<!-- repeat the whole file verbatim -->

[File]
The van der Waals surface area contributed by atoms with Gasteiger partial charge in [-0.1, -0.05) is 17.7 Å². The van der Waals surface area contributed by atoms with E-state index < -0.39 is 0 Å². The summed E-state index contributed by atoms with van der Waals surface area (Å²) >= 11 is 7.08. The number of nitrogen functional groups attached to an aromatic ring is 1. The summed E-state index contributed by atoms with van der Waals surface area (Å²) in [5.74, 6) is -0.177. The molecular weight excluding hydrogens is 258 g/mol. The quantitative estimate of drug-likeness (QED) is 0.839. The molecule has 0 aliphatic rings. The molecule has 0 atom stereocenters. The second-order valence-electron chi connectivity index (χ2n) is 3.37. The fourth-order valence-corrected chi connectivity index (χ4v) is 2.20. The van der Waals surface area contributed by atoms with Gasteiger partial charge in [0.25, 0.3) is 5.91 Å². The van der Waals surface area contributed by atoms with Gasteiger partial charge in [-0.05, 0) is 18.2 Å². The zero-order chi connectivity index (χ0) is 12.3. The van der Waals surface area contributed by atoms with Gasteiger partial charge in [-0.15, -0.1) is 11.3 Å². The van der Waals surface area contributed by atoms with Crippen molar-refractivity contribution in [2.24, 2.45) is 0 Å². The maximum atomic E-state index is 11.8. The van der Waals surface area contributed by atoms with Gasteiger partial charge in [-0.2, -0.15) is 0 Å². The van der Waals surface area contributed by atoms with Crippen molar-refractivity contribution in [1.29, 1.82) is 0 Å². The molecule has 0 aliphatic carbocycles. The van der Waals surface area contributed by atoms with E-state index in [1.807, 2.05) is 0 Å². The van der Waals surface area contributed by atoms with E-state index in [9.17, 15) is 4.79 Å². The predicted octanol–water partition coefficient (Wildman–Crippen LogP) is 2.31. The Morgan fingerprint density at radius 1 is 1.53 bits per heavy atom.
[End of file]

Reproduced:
The van der Waals surface area contributed by atoms with Gasteiger partial charge in [-0.1, -0.05) is 17.7 Å². The van der Waals surface area contributed by atoms with E-state index < -0.39 is 0 Å². The summed E-state index contributed by atoms with van der Waals surface area (Å²) >= 11 is 7.08. The number of nitrogen functional groups attached to an aromatic ring is 1. The summed E-state index contributed by atoms with van der Waals surface area (Å²) in [5.74, 6) is -0.177. The molecular weight excluding hydrogens is 258 g/mol. The quantitative estimate of drug-likeness (QED) is 0.839. The molecule has 0 aliphatic rings. The molecule has 0 atom stereocenters. The second-order valence-electron chi connectivity index (χ2n) is 3.37. The fourth-order valence-corrected chi connectivity index (χ4v) is 2.20. The van der Waals surface area contributed by atoms with Gasteiger partial charge in [0.25, 0.3) is 5.91 Å². The van der Waals surface area contributed by atoms with Gasteiger partial charge in [-0.05, 0) is 18.2 Å². The zero-order chi connectivity index (χ0) is 12.3. The van der Waals surface area contributed by atoms with Gasteiger partial charge in [-0.15, -0.1) is 11.3 Å². The van der Waals surface area contributed by atoms with Crippen molar-refractivity contribution in [2.24, 2.45) is 0 Å². The maximum atomic E-state index is 11.8. The van der Waals surface area contributed by atoms with Gasteiger partial charge in [-0.2, -0.15) is 0 Å². The van der Waals surface area contributed by atoms with Crippen molar-refractivity contribution in [1.29, 1.82) is 0 Å². The molecule has 0 aliphatic carbocycles. The van der Waals surface area contributed by atoms with E-state index in [1.807, 2.05) is 0 Å². The van der Waals surface area contributed by atoms with E-state index in [9.17, 15) is 4.79 Å². The predicted octanol–water partition coefficient (Wildman–Crippen LogP) is 2.31. The Morgan fingerprint density at radius 1 is 1.53 bits per heavy atom.